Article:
Chinese students make up a large proportion of international students in the world. Since the beginning of the reform and opening-up policies in 1978, more than 5.2 million Chinese have studied abroad. In 2018, more than 662,000 students left China to pursue higher education elsewhere.1 The majority of them headed for Anglophone countries, with the United States, the United Kingdom and Australia being the top choices.2 At American universities, Chinese students make up nearly one third of foreign students.3
Research has identified a variety of motivations behind Chinese students’ decisions to study abroad. Education in highly developed countries is generally considered as of better quality by Chinese students and parents.4 The fierce competition for top-notch universities in China pressures many to look for alternatives abroad. The desire to broaden the horizon, pursue personal development and gain a competitive edge on the Chinese job market also plays a role.5
European non-Anglophone countries are also becoming more popular among Chinese students: In 2018 there were almost 37,000 Chinese students enrolled in German universities, which makes them the largest group (13 percent) of international students.6
Germany has attracted Chinese students for its strength in technical and engineering fields.7 Many student returnees from Germany later became influential decision makers in their home country: for example, Lu Yongxiang, Vice-Chairman of China’s National People’s Congress and a member of the National manufacturing Strategy Advisory Committee, holds a PhD in Mechanical Engineering from RWTH Aachen University. Wan Gang, Vice Chairman of the Chinese People’s Political Consultative Conference and the former Minister of Science and Technology, obtained his PhD at Technical University Clausthal.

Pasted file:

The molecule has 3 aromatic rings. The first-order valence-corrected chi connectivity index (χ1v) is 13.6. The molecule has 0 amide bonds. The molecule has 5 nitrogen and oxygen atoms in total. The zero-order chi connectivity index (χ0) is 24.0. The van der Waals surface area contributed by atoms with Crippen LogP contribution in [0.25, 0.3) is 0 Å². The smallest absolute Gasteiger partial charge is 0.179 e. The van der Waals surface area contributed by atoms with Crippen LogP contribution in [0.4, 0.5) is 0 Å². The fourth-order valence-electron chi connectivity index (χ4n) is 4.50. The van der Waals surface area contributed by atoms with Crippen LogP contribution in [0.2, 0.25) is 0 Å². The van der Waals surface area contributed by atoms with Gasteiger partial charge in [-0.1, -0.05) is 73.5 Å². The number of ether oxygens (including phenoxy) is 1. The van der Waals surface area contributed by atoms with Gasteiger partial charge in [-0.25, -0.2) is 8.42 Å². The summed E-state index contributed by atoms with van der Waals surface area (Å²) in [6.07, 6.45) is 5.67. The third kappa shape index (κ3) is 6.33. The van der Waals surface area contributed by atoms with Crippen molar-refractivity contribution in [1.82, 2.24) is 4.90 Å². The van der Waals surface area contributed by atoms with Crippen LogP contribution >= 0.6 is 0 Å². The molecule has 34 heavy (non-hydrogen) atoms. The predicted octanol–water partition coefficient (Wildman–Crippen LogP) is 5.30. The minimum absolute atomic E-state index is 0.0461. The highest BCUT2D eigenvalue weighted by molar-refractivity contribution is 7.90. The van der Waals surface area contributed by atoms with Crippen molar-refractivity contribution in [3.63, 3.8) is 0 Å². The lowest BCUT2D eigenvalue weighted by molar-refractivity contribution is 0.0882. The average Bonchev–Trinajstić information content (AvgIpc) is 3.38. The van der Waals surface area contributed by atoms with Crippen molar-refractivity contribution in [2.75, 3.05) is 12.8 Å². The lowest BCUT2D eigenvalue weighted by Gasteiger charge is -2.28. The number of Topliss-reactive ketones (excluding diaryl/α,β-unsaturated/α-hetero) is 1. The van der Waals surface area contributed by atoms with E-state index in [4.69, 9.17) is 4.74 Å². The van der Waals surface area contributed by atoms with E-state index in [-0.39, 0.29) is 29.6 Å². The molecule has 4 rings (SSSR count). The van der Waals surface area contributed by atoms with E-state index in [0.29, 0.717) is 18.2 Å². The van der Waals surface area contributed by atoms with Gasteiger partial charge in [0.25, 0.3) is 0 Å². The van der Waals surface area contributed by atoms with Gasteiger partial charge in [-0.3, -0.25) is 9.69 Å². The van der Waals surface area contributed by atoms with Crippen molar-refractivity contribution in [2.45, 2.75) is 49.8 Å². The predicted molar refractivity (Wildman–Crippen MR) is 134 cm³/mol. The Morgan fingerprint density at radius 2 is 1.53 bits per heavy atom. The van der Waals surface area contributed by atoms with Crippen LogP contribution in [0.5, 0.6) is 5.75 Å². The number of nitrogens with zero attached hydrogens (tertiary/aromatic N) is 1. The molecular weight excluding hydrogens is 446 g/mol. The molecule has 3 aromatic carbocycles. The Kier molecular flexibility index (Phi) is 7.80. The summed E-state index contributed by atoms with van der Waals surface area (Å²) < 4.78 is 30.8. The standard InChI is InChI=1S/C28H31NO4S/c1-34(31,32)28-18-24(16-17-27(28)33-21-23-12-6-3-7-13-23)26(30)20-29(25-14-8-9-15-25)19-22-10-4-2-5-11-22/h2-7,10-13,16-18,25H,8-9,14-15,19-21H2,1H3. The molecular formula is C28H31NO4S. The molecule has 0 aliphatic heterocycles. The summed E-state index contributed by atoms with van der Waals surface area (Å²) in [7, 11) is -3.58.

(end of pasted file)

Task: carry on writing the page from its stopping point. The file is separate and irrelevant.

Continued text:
Chinese overseas students used to be wooed by host countries, partly because the tuition they paid contributed significant revenue to their educational institutions and their economies. In the US, they contributed an estimated USD 13 billion revenue to the economy in 2017-2018.8 In Germany tuition is not the main factor; some universities have been recruiting an increasing number of international (mostly Chinese) students as a response to declining enrollment rates caused by demographic change.9
Recently, however, Chinese students in a number of Western countries have found themselves in the center of conflicts. Outside China, they are increasingly under suspicion of being agents of CCP political influence or of gathering intelligence and engaging in intellectual property theft. From China, they face growing pressure to commit to patriotism and protect China’s interests abroad; otherwise they have to fear punishment back home. Last year, for instance, clashes between mainland Chinese students and supporters of the Hong Kong protest movement in Australia, New Zealand, Germany and the UK triggered international media coverage about their ideological standpoints.10